The Courier » Detroit residents protest at Marathon’s shareholder meeting

Detroit residents protest at Marathon’s shareholder meeting

Several Detroit residents traveled to Findlay by bus Wednesday to ask Marathon Petroleum Corp. shareholders to put pressure on company executives to buy their homes in the 48217 ZIP code in Detroit, which is close to a Marathon refinery off Interstate 75.
Erik Shelley, communications coordinator for Michigan United, a social justice organization, said residents of the ZIP code wanted Marathon Petroleum, which owns a refinery close to their homes, to buy their homes.
Emma Lockridge, an advocate for the group, spoke at the Marathon shareholders’ meeting Wednesday, a spokesman for Marathon confirmed.
Lockridge later said she felt “encouraged for the first time in many years.”
Marathon Petroleum CEO Gary Heminger “was very graceful and very nice,” Lockridge said.
She said she hoped she would be able to get another meeting with company executives and possibly have some of them come to the area to see the situation for themselves.
Several protesters described family members whom they said died of complications from pollution from the Marathon refinery.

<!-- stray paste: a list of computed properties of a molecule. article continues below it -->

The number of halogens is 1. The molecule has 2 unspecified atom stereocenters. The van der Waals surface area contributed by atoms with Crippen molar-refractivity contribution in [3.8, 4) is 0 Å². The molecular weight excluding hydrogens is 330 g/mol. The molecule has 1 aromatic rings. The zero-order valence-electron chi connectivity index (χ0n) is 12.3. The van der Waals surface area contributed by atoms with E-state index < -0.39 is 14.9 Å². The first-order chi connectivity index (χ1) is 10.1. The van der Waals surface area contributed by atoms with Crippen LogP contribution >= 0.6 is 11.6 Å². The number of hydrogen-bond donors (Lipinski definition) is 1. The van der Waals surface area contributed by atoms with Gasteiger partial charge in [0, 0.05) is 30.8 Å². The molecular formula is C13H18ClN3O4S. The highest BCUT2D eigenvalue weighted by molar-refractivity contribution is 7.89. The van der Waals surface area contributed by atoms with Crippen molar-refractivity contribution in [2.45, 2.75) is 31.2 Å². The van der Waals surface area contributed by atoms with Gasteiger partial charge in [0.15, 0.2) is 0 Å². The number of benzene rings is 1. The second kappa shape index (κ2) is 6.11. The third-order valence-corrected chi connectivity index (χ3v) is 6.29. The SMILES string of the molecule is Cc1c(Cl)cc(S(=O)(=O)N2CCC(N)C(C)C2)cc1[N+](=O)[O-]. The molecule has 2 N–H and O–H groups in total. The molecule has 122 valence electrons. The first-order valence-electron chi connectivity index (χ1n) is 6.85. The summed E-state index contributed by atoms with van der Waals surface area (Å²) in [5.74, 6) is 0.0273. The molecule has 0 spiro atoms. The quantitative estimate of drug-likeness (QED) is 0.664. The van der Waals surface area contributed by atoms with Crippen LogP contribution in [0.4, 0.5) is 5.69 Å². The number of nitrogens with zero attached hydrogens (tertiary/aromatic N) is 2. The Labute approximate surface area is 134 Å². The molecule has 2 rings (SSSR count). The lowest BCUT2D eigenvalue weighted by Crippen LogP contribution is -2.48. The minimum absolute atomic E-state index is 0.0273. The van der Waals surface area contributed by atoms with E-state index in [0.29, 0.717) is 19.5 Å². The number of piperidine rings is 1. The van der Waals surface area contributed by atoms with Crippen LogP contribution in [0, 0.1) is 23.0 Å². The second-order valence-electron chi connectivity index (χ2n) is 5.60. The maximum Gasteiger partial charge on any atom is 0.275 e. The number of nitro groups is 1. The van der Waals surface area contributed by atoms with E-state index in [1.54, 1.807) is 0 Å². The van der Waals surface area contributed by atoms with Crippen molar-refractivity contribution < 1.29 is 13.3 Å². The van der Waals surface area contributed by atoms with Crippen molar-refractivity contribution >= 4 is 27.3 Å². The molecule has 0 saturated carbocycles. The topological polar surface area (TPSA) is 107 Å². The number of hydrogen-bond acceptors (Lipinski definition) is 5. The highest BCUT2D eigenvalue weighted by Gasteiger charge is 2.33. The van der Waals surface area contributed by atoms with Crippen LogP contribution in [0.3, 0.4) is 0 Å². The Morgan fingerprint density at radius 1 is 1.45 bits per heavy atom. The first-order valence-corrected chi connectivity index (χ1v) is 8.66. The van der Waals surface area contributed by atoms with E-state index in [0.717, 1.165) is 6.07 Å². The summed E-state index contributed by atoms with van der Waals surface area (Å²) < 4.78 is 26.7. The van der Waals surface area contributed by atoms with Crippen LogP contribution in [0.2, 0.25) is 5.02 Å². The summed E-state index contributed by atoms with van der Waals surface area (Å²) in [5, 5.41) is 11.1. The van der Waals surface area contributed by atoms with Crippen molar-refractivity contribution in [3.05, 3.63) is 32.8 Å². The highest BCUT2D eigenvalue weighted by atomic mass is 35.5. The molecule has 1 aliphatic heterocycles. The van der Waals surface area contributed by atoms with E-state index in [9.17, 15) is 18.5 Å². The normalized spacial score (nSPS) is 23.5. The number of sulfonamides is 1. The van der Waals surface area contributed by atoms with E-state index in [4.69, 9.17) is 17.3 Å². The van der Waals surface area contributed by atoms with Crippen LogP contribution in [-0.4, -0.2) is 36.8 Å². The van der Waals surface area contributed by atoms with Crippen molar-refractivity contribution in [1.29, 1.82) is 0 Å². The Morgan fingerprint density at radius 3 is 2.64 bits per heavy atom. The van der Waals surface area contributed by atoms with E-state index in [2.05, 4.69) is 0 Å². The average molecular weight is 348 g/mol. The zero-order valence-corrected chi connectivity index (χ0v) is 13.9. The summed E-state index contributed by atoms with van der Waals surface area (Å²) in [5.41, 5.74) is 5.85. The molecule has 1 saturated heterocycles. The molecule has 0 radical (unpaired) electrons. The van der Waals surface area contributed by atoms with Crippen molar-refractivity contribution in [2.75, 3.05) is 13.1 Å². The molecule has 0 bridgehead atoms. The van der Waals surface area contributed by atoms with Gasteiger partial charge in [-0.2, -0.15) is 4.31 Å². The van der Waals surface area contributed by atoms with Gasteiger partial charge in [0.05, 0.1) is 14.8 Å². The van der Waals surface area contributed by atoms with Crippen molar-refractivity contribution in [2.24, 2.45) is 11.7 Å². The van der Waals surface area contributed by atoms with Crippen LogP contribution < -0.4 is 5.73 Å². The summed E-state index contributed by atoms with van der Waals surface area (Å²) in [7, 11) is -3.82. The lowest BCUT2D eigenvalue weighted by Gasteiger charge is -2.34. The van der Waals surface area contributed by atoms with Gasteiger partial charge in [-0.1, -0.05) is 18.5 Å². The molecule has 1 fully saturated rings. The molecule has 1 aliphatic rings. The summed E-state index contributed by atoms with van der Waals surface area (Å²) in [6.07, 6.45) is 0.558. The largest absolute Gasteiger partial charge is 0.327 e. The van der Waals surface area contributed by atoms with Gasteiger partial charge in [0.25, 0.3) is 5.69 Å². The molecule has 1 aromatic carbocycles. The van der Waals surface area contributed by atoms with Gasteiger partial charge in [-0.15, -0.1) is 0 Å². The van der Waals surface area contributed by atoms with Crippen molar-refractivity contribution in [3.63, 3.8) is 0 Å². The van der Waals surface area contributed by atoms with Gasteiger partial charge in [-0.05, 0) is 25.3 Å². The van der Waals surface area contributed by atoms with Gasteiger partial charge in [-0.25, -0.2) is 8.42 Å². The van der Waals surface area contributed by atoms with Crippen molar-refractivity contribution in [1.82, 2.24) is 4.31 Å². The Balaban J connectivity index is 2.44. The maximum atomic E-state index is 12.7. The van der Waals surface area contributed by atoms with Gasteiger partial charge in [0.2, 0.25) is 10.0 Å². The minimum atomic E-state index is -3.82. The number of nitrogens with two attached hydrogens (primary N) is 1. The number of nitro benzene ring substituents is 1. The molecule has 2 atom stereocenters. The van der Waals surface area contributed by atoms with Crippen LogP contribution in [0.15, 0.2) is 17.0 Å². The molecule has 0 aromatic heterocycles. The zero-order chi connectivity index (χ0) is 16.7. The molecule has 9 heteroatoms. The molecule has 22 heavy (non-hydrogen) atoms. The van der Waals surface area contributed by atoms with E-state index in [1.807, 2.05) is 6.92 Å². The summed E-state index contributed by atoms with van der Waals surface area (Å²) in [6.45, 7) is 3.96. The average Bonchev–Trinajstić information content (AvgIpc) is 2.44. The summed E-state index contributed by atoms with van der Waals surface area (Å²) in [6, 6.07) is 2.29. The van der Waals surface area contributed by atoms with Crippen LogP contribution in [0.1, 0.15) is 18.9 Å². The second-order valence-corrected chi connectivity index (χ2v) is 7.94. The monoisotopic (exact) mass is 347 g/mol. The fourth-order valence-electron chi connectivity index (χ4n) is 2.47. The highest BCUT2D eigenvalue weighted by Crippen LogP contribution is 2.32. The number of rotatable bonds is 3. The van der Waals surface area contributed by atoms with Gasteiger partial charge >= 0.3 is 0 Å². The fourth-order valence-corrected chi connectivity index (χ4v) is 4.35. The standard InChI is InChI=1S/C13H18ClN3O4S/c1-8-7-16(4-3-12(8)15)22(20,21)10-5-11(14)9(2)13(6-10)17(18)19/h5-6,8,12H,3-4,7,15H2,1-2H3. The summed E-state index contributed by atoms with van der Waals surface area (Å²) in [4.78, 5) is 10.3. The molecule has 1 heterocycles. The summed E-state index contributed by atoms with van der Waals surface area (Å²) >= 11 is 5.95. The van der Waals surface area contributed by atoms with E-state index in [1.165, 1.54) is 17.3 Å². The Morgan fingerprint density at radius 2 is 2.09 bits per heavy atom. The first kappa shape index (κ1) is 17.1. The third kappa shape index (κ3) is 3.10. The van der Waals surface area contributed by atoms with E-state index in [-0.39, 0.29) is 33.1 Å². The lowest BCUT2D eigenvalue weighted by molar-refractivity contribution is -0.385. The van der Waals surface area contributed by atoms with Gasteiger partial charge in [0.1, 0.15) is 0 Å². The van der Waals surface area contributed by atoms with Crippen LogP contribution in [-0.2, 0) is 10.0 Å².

One protester, John Atkins, described the complaints his 11-year-old grandson has about the air, which smells, Atkins said.
Marathon bought hundreds of homes in Oakwood Heights, a neighborhood in south Detroit, in 2012, according to a Marathon press release from 2012. Residents who live close by in Boynton said they wanted the offer extended to their neighborhood, which is farther from the refinery than Oakwood Heights.
Marathon spokesman Jamal Kheiry said Marathon offered a buyout program to residents of the Oakwood Heights neighborhood because it was directly adjacent to Marathon’s Detroit refinery, and an expansion program, which concluded in 2012, moved the refinery’s footprint closer to the Oakwood Heights neighborhood.
Kheiry said Boynton is on the other side of I-75 from the refinery. It was not offered a buyout program because it was included in the Detroit Neighborhood Stabilization Program 2, while the Oakwood Heights neighborhood was not eligible for that program.
The stabilization program was a federal/state effort that demolished blighted properties, rehabilitated foreclosed and abandoned properties for buyers and renters, and acquired foreclosed and vacant property so it could be marketed to developers.
Kheiry also said Marathon Petroleum’s Detroit refinery reduced its emissions by 76 percent between 1999 and 2016. He added that the refinery produces 3 percent of the EPA-defined air pollutants in the area, and provided a graph that showed most pollutants in the area come from the steel industry and power generation.
University of Michigan researchers have labeled ZIP code 48217, which includes the area around the plant, as the state’s most polluted, according to the Detroit Free Press.



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